#MaryBeard on being precartographic

Mary Beard, SPQR – A history of ancient Rome, 2015:

[T]he Romans did not plan to conquer and control Italy. No Roman cabal in the fourth century BCE sat down with a map, plotting a land grab in the territorial way we associate with imperialist nation-states in the nineteenth and twentieth centuries. For a start, simple as it sounds, they had no maps. What this implies for how they, or any other ‘precartographic’ people, conceived the world around them, or just over their horizons, is one of history’s great mysteries.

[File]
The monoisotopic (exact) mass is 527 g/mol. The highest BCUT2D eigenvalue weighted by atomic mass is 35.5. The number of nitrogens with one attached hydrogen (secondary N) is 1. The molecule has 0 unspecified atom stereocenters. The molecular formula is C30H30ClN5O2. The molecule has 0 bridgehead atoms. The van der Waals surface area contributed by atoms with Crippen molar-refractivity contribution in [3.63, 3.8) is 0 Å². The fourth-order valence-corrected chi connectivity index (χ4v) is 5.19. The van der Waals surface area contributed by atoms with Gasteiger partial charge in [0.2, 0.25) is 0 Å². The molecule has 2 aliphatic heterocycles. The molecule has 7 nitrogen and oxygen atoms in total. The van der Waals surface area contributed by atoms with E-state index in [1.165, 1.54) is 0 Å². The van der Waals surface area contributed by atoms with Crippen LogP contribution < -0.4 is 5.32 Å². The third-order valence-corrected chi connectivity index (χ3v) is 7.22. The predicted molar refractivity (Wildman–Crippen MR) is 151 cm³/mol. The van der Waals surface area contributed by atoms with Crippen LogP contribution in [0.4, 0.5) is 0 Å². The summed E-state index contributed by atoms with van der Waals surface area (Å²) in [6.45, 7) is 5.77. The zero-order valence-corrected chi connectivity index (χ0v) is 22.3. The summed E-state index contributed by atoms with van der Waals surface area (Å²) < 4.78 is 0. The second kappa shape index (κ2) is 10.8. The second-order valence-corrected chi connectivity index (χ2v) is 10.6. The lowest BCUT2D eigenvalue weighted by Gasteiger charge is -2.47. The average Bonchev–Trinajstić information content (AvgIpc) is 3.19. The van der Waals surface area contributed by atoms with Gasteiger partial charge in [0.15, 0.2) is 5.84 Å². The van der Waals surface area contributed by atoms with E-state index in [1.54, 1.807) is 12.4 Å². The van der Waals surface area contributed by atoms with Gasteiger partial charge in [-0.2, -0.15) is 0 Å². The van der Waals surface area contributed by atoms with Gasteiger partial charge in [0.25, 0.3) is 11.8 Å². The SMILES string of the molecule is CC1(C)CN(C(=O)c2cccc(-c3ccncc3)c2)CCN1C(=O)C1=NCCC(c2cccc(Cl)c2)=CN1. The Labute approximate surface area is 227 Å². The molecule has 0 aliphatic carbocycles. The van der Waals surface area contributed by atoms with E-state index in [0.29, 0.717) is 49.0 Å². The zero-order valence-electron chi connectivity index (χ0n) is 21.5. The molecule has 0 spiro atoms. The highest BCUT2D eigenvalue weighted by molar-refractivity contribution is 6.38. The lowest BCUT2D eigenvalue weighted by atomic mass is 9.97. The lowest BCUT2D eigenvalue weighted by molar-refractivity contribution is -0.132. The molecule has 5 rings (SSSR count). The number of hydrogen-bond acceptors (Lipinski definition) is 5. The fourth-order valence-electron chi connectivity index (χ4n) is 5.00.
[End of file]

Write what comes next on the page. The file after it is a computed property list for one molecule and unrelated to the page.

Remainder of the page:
Positano 411 7.JPG

I have tended to write of the spread of Roman power through the peninsula of Italy, but no one know how many – or realistically, how few – Romans at this date thought of their homeland as part of a peninsula in the way we picture it.

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#MaryBeard on looking through Roman eyes

[F]rom the first century BCE … Roman scholars and critics began to pose many of the historical questions that we still pose even now. By a process that combined learned research with a good deal of constructive invention, they pieced together a version of early Rome that we still rely on today. We still see Roman history, at least in part, through first-century BCE eyes. (SPQR – A history of ancient Rome, 2015)

public wolf Rome 411.JPG

(I’m now reading The Wolf Border by Sarah Hall so I’m interested in this wolf for other reasons too.)